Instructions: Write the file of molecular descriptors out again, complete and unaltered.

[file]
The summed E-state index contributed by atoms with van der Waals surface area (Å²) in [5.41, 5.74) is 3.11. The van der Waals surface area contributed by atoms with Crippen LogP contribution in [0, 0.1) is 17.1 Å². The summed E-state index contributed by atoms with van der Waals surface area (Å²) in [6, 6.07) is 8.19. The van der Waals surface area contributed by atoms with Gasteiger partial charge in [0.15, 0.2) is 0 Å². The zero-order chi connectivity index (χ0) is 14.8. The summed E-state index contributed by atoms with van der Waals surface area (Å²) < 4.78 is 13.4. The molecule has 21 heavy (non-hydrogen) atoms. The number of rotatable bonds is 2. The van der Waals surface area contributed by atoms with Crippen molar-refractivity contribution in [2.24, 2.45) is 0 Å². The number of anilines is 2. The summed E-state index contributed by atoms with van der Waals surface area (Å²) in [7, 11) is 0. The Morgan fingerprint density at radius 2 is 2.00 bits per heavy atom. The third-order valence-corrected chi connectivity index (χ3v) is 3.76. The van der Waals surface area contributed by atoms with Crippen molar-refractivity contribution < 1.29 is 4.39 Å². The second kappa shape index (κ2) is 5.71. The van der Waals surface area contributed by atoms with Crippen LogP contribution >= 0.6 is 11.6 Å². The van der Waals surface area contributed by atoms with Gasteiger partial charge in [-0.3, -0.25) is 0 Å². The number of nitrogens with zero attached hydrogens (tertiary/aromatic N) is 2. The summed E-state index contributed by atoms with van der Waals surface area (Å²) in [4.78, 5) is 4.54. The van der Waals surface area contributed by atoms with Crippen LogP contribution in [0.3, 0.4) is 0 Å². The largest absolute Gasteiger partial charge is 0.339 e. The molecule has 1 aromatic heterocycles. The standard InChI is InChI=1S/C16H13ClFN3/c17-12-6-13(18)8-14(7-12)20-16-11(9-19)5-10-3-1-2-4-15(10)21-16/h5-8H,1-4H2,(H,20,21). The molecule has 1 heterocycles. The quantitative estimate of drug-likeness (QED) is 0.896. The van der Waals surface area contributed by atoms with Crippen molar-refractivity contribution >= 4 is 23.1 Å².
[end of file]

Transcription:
The summed E-state index contributed by atoms with van der Waals surface area (Å²) in [5.41, 5.74) is 3.11. The van der Waals surface area contributed by atoms with Crippen LogP contribution in [0, 0.1) is 17.1 Å². The summed E-state index contributed by atoms with van der Waals surface area (Å²) in [6, 6.07) is 8.19. The van der Waals surface area contributed by atoms with Gasteiger partial charge in [0.15, 0.2) is 0 Å². The zero-order chi connectivity index (χ0) is 14.8. The summed E-state index contributed by atoms with van der Waals surface area (Å²) < 4.78 is 13.4. The molecule has 21 heavy (non-hydrogen) atoms. The number of rotatable bonds is 2. The van der Waals surface area contributed by atoms with Crippen molar-refractivity contribution in [2.24, 2.45) is 0 Å². The number of anilines is 2. The summed E-state index contributed by atoms with van der Waals surface area (Å²) in [7, 11) is 0. The Morgan fingerprint density at radius 2 is 2.00 bits per heavy atom. The third-order valence-corrected chi connectivity index (χ3v) is 3.76. The van der Waals surface area contributed by atoms with Crippen molar-refractivity contribution < 1.29 is 4.39 Å². The second kappa shape index (κ2) is 5.71. The van der Waals surface area contributed by atoms with Crippen LogP contribution >= 0.6 is 11.6 Å². The van der Waals surface area contributed by atoms with Gasteiger partial charge in [-0.3, -0.25) is 0 Å². The number of nitrogens with zero attached hydrogens (tertiary/aromatic N) is 2. The summed E-state index contributed by atoms with van der Waals surface area (Å²) in [4.78, 5) is 4.54. The van der Waals surface area contributed by atoms with Crippen LogP contribution in [0.3, 0.4) is 0 Å². The largest absolute Gasteiger partial charge is 0.339 e. The molecule has 1 aromatic heterocycles. The standard InChI is InChI=1S/C16H13ClFN3/c17-12-6-13(18)8-14(7-12)20-16-11(9-19)5-10-3-1-2-4-15(10)21-16/h5-8H,1-4H2,(H,20,21). The molecule has 1 heterocycles. The quantitative estimate of drug-likeness (QED) is 0.896. The van der Waals surface area contributed by atoms with Crippen molar-refractivity contribution >= 4 is 23.1 Å².